I spoke with DePaulo about the pros and cons of making a home outside the conventions of the nuclear family, as well as the society-level barriers that make it difficult to do so. The conversation that follows has been edited and condensed for clarity.
Joe Pinsker: What comes after the nuclear family—and is it already here?
Bella DePaulo: To me, the decline of the nuclear family isn’t only a story of chaos or trauma. For people who never fit comfortably into those nuclear-family structures, it’s liberating and opens up a whole panoply of options. The way I think about those options is in terms of the big components of our life—getting married, living together, having sex, having kids. It used to be that these components all came packaged together, and now they’ve all come apart. People can pick and choose whatever components they want.
For example, when getting married and living together came apart, we saw the rise of cohabitation, couples living together without getting married. When getting married and living together came apart, we got “living apart together,” in which couples who can be very committed to each other, maybe even married, have spaces of their own. Getting married, staying married, and having kids all came apart, so we see the rise of single parenting. And it now doesn’t feel as obligatory to have kids at all, so we see the rise of couples who have no kids.
One of the family forms that most intrigued me when I started studying this is a parenting partnership: You have a pair of people, sometimes more than that, who live together and raise children, but what gets subtracted out is the romantic connection. So maybe two friends both want to have kids, but they don’t want to be single parents, so they commit to raising children together, in the same house or not. That is such a striking example of how we can create something entirely new once we no longer see these components as all tied up together and obligatory.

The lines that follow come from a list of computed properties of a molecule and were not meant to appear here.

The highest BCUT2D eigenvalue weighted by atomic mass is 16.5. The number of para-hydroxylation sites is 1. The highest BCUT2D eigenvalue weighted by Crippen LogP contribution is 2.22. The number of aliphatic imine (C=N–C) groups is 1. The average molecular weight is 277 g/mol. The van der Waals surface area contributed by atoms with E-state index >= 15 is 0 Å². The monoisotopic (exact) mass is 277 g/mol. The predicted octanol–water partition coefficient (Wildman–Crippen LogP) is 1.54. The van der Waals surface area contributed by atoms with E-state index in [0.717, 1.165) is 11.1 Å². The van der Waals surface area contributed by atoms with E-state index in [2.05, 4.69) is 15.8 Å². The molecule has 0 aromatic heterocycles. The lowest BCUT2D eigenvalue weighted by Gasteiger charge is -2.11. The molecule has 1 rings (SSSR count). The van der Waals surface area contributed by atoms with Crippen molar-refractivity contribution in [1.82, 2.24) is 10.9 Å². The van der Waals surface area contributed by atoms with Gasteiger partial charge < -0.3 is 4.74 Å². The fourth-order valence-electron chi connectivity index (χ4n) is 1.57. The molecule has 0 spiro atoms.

Pinsker: How common is it for people to organize their home lives in one of these nonnuclear ways?
DePaulo: When I was researching How We Live Now, the proportion of households in the United States that were made up of married couples and children was less than one in five. If you were to knock on doors at random throughout the country today, you would be more likely to be greeted by someone living alone than by the nuclear family of mom, dad, and the kids. When I wrote my book, the only forms of family or community that seemed to be headed in a downward direction were nuclear families and the old hippie-style communes where everybody lives together. Otherwise, all these other possibilities are growing, including, as Brooks says, the extended-family households.
Pinsker: In the article, Brooks writes that experiments with different household arrangements “suggest that while people still want flexibility and some privacy, they are casting about for more communal ways of living, guided by a still-developing set of values.” What do you think those values are? What are the things people are craving that traditional notions of family aren’t delivering?